Implantica’s StomaRestore® is subject to further development and approval process. StomaRestore® is designed to free patients who need an ostomy operation or existing ostomates from using stoma bags, which will greatly improve their quality of life. Many patients need to remove part of their intestine due to illness and therefore receive a stoma, which is when the end of the intestine protrudes through the abdominal wall. These patients use a plastic bag to collect their fecal matter outside the abdominal wall. StomaRestore® is expected to offer a completely new solution to those patients and is expected to permanently free patients from using stoma bags.
StomaRestore® is expected to permanently free patients with a stomy from using stoma bags.
StomaRestore® is designed to be controlled wirelessly or by a push button under the skin and to use an artificial sphincter and electrical stimulation in such a way that is expected to mimic the bowel organs’ natural function.
StomaRestore® is designed to offer a sphincter function and to control the emptying of a reservoir made from the intestines. The reservoir prolongs the time in between bowel emptying. A muscle contraction of the intestinal wall causes emptying of the reservoir at patient’s will. StomaRestore® is designed to use a combination of hydraulic pressure and electrical stimulation to help control the flow of liquids and food passing through the intestine.
Freedom from stoma bags
StomaRestore® is designed to avoid plastic stoma bags outside the abdominal wall for the collection of fecal matter, which should significantly increase patients’ quality of life and may provide them with a permanent freedom from the constraints of having to wear and regularly change the plastic bag.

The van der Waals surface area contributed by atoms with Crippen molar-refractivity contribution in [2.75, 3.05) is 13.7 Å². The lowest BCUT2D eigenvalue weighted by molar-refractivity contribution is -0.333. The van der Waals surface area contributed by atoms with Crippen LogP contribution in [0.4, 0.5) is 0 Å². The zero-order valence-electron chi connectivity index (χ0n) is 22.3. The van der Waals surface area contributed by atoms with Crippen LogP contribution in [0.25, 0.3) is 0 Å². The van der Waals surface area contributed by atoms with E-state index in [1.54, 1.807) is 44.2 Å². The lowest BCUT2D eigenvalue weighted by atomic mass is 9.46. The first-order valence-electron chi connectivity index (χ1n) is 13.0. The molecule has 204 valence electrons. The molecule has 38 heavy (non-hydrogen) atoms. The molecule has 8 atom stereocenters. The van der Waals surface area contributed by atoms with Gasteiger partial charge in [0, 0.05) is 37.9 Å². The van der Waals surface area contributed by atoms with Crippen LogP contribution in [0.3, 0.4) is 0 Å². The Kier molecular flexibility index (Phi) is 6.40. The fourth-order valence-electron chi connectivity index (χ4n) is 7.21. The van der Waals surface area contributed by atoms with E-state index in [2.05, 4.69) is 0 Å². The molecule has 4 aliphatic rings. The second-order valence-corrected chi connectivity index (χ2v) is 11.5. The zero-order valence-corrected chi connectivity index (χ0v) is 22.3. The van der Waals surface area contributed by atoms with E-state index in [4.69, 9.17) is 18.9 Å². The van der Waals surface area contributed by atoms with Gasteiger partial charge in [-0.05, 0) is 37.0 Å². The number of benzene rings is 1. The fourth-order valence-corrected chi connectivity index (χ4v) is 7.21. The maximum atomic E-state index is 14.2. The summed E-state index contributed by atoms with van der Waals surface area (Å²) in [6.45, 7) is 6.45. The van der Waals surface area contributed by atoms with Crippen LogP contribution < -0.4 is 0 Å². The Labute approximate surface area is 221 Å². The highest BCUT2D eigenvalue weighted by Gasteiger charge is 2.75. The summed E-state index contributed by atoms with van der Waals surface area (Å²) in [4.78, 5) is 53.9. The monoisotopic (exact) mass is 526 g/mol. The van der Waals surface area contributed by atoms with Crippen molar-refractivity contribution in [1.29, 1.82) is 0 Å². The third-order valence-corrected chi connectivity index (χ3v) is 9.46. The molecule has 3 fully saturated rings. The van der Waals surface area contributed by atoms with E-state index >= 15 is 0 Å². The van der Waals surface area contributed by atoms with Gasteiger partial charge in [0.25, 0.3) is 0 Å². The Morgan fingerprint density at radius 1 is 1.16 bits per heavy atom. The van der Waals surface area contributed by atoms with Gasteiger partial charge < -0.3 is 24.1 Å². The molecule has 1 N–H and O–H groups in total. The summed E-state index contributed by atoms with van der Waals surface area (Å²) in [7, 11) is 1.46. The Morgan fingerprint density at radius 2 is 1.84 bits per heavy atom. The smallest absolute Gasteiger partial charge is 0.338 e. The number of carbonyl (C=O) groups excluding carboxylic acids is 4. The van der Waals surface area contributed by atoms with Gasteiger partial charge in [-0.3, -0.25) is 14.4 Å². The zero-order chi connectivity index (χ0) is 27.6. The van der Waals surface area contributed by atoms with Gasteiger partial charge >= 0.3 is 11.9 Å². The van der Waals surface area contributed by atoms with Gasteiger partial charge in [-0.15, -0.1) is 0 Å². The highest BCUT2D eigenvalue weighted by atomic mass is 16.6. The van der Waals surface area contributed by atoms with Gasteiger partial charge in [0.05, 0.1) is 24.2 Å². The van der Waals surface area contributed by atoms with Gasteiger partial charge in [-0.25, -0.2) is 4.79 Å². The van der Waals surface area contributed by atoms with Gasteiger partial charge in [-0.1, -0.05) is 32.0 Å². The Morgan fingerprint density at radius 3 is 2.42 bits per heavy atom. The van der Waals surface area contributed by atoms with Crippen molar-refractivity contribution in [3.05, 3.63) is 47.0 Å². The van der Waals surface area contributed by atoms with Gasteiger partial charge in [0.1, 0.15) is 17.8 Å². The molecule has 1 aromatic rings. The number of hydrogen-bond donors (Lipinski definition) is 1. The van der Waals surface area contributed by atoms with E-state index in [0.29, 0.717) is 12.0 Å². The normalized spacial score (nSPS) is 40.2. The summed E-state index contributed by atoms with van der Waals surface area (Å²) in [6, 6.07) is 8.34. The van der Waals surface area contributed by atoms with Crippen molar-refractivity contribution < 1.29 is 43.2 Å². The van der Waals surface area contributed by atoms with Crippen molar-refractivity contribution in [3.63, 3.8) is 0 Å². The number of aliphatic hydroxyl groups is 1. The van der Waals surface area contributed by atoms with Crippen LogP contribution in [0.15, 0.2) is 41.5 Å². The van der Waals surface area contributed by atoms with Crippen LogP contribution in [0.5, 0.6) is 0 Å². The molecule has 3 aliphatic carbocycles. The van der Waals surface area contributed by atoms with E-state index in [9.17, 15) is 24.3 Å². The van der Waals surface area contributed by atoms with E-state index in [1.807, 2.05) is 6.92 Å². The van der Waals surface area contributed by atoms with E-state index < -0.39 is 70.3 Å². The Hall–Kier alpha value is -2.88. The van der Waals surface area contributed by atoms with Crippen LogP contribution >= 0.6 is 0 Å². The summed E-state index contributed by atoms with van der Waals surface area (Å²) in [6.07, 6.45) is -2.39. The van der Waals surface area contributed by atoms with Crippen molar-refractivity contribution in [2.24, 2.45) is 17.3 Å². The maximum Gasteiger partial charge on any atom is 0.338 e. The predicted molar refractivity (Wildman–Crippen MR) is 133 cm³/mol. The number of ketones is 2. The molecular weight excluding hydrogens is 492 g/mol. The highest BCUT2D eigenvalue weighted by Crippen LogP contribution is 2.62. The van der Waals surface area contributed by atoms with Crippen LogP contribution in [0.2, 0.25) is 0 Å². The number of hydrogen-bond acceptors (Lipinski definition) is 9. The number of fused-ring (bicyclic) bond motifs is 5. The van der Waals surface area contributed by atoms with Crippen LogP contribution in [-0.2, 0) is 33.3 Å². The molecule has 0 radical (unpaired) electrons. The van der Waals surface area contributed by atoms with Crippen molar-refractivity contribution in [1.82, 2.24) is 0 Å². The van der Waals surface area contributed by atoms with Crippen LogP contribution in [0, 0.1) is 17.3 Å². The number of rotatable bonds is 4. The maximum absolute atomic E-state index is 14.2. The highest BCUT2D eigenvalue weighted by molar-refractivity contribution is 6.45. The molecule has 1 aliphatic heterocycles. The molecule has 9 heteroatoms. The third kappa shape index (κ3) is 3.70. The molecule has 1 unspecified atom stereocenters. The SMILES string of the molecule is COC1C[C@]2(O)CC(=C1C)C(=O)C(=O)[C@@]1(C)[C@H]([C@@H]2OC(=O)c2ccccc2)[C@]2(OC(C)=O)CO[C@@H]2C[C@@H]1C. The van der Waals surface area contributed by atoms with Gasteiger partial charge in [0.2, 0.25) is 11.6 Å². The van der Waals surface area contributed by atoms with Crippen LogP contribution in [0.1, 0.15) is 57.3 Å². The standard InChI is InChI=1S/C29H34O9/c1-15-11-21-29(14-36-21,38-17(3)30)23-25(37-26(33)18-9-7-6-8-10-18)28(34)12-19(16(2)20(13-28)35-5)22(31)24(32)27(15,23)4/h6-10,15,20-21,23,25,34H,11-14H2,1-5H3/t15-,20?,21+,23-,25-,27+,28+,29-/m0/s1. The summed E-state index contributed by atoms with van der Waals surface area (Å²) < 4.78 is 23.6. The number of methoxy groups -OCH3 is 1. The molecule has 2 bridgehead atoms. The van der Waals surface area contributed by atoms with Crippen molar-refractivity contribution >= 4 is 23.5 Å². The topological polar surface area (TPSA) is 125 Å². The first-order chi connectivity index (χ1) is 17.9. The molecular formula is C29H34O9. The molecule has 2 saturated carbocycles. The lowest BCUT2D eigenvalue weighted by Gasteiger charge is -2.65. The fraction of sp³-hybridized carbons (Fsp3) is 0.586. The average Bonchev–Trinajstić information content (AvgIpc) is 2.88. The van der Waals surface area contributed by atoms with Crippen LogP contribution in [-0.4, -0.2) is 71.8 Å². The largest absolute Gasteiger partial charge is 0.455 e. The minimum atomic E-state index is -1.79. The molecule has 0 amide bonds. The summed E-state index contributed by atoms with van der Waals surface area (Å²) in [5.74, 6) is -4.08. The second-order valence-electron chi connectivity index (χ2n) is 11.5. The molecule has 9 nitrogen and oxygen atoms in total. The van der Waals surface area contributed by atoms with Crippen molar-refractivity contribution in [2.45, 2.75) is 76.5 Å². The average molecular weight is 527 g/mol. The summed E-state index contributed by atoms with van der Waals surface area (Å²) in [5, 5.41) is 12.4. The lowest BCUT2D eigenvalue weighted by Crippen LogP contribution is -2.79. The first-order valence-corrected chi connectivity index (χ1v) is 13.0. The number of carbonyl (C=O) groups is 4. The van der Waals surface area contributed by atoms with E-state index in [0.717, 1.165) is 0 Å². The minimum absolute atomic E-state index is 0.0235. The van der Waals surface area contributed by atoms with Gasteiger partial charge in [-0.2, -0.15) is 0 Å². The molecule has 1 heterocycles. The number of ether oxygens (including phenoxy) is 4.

Remote-control will provide independence
When using the remote control or push button under the skin, the patient has the potential to decide when to release fecal matter for defecation.
Adaptable intelligent pressure to prevent damage to the bowel
The closing pressure of StomaRestore® is designed to vary in position, which should allow for optimal blood circulation and permit time for recovery.
The reservoir will be placed inside the body
A reservoir will be created using the intestine itself. The device is designed to empty the reservoir using natural muscle wall contractions applying electrical stimulation.
Ostomy surgery is a treatment method for severe intestinal disease in the abdomen. It is also the end alternative when all other treatment methods fail for fecal incontinence. An ostomy is a surgically created opening of the intestines and the abdominal wall through which waste material passes out of the body from the bowel (or urinary tract). A stoma is the end of the bowel, protruding through the abdominal wall. After ostomy surgery, patients need to wear a stoma bag for collection of bodily waste often for the rest of their lives.
Different types of ostomy procedures are performed depending on how much and what part of the intestine is removed. Colostomy refers to a surgical procedure where a portion of the large intestine is brought through the abdominal wall to carry stool out of the body, meanwhile an ileostomy refers to the small intestine, brought through the abdominal wall and in this case collecting floating fecal matter. In both cases patients must wear a plastic stoma bag over the stoma to collect all waste. Sometimes the intestine can be operated back into the abdomen, however, often it’s a permanent solution.
The end of the ileum, which is the lowest part of the small intestine, is brought through the abdominal wall to form a stoma due to illness or lack of the large intestine called colon. A plastic stoma bag is usually attached to the abdominal wall to collect waste matter, which is liquid when it reaches the ileum. An ileostomy may be temporary or permanent and when permanent often involve removal of a part of or the complete colon.
The causes for needing ostomy surgery include chronic disease in the intestine such as inflammatory bowel disease (mainly Morbus Crohn and Ulcerous colitis), intra-abdominal infection, injury to the colon or rectum, colon/rectal cancer or wounds or fistulas.